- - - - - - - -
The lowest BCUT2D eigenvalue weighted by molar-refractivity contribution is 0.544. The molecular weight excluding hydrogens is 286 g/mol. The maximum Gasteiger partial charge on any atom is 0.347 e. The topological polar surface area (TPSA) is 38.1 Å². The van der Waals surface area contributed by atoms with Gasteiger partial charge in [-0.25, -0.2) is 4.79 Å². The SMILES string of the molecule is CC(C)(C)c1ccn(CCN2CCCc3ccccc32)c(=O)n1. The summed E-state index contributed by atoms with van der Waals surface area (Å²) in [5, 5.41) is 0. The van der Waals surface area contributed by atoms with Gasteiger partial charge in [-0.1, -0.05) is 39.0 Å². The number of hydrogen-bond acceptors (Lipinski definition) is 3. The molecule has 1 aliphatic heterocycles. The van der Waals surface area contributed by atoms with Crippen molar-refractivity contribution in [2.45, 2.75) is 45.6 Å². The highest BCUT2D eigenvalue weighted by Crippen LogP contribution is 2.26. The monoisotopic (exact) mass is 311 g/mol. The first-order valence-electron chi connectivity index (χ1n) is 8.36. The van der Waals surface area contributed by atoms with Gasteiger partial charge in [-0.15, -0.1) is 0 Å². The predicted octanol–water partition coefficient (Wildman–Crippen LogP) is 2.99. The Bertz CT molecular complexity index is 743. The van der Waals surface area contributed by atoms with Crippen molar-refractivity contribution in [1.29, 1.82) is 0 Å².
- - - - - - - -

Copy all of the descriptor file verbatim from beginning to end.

The lowest BCUT2D eigenvalue weighted by molar-refractivity contribution is 0.544. The molecular weight excluding hydrogens is 286 g/mol. The maximum Gasteiger partial charge on any atom is 0.347 e. The topological polar surface area (TPSA) is 38.1 Å². The van der Waals surface area contributed by atoms with Gasteiger partial charge in [-0.25, -0.2) is 4.79 Å². The SMILES string of the molecule is CC(C)(C)c1ccn(CCN2CCCc3ccccc32)c(=O)n1. The summed E-state index contributed by atoms with van der Waals surface area (Å²) in [5, 5.41) is 0. The van der Waals surface area contributed by atoms with Gasteiger partial charge in [-0.1, -0.05) is 39.0 Å². The number of hydrogen-bond acceptors (Lipinski definition) is 3. The molecule has 1 aliphatic heterocycles. The van der Waals surface area contributed by atoms with Crippen molar-refractivity contribution in [2.45, 2.75) is 45.6 Å². The highest BCUT2D eigenvalue weighted by Crippen LogP contribution is 2.26. The monoisotopic (exact) mass is 311 g/mol. The first-order valence-electron chi connectivity index (χ1n) is 8.36. The van der Waals surface area contributed by atoms with Gasteiger partial charge in [-0.15, -0.1) is 0 Å². The predicted octanol–water partition coefficient (Wildman–Crippen LogP) is 2.99. The Bertz CT molecular complexity index is 743. The van der Waals surface area contributed by atoms with Crippen molar-refractivity contribution in [1.29, 1.82) is 0 Å².